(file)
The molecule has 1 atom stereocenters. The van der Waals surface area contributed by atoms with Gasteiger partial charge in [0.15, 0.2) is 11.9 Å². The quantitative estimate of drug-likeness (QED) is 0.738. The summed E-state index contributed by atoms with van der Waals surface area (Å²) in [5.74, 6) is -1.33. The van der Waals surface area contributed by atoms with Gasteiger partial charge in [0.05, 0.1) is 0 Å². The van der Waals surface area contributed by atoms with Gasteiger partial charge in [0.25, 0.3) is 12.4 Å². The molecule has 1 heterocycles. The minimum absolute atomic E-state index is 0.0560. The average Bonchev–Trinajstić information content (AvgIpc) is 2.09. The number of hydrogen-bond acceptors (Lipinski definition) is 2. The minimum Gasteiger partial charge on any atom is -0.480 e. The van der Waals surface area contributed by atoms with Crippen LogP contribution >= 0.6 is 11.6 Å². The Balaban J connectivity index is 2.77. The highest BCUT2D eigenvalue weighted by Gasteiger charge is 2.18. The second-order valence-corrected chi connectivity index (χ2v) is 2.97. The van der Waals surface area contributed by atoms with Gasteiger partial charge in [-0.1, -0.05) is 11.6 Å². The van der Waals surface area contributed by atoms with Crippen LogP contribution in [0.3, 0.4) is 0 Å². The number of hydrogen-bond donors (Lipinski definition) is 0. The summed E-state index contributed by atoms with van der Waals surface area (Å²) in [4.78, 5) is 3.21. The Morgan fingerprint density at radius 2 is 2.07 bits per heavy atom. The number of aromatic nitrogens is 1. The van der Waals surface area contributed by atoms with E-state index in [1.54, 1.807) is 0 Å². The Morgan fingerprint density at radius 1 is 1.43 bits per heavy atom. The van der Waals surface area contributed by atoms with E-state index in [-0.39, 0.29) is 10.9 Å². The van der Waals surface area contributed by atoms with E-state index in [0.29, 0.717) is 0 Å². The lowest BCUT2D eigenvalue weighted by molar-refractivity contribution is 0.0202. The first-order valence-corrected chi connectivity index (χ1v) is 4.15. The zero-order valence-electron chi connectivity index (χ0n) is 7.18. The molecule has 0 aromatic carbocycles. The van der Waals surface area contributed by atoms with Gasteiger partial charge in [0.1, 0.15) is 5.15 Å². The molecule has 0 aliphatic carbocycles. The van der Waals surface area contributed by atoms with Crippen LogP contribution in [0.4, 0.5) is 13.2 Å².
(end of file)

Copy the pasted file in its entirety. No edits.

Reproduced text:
The molecule has 1 atom stereocenters. The van der Waals surface area contributed by atoms with Gasteiger partial charge in [0.15, 0.2) is 11.9 Å². The quantitative estimate of drug-likeness (QED) is 0.738. The summed E-state index contributed by atoms with van der Waals surface area (Å²) in [5.74, 6) is -1.33. The van der Waals surface area contributed by atoms with Gasteiger partial charge in [0.05, 0.1) is 0 Å². The van der Waals surface area contributed by atoms with Gasteiger partial charge in [0.25, 0.3) is 12.4 Å². The molecule has 1 heterocycles. The minimum absolute atomic E-state index is 0.0560. The average Bonchev–Trinajstić information content (AvgIpc) is 2.09. The number of hydrogen-bond acceptors (Lipinski definition) is 2. The minimum Gasteiger partial charge on any atom is -0.480 e. The van der Waals surface area contributed by atoms with Crippen LogP contribution >= 0.6 is 11.6 Å². The Balaban J connectivity index is 2.77. The highest BCUT2D eigenvalue weighted by Gasteiger charge is 2.18. The second-order valence-corrected chi connectivity index (χ2v) is 2.97. The van der Waals surface area contributed by atoms with Gasteiger partial charge in [-0.1, -0.05) is 11.6 Å². The van der Waals surface area contributed by atoms with Crippen LogP contribution in [0.3, 0.4) is 0 Å². The number of hydrogen-bond donors (Lipinski definition) is 0. The summed E-state index contributed by atoms with van der Waals surface area (Å²) in [4.78, 5) is 3.21. The Morgan fingerprint density at radius 2 is 2.07 bits per heavy atom. The number of aromatic nitrogens is 1. The van der Waals surface area contributed by atoms with E-state index in [1.54, 1.807) is 0 Å². The Morgan fingerprint density at radius 1 is 1.43 bits per heavy atom. The van der Waals surface area contributed by atoms with E-state index in [-0.39, 0.29) is 10.9 Å². The van der Waals surface area contributed by atoms with E-state index in [0.29, 0.717) is 0 Å². The lowest BCUT2D eigenvalue weighted by molar-refractivity contribution is 0.0202. The first-order valence-corrected chi connectivity index (χ1v) is 4.15. The zero-order valence-electron chi connectivity index (χ0n) is 7.18. The molecule has 0 aromatic carbocycles. The van der Waals surface area contributed by atoms with Gasteiger partial charge in [0.1, 0.15) is 5.15 Å². The molecule has 0 aliphatic carbocycles. The van der Waals surface area contributed by atoms with Crippen LogP contribution in [0.4, 0.5) is 13.2 Å².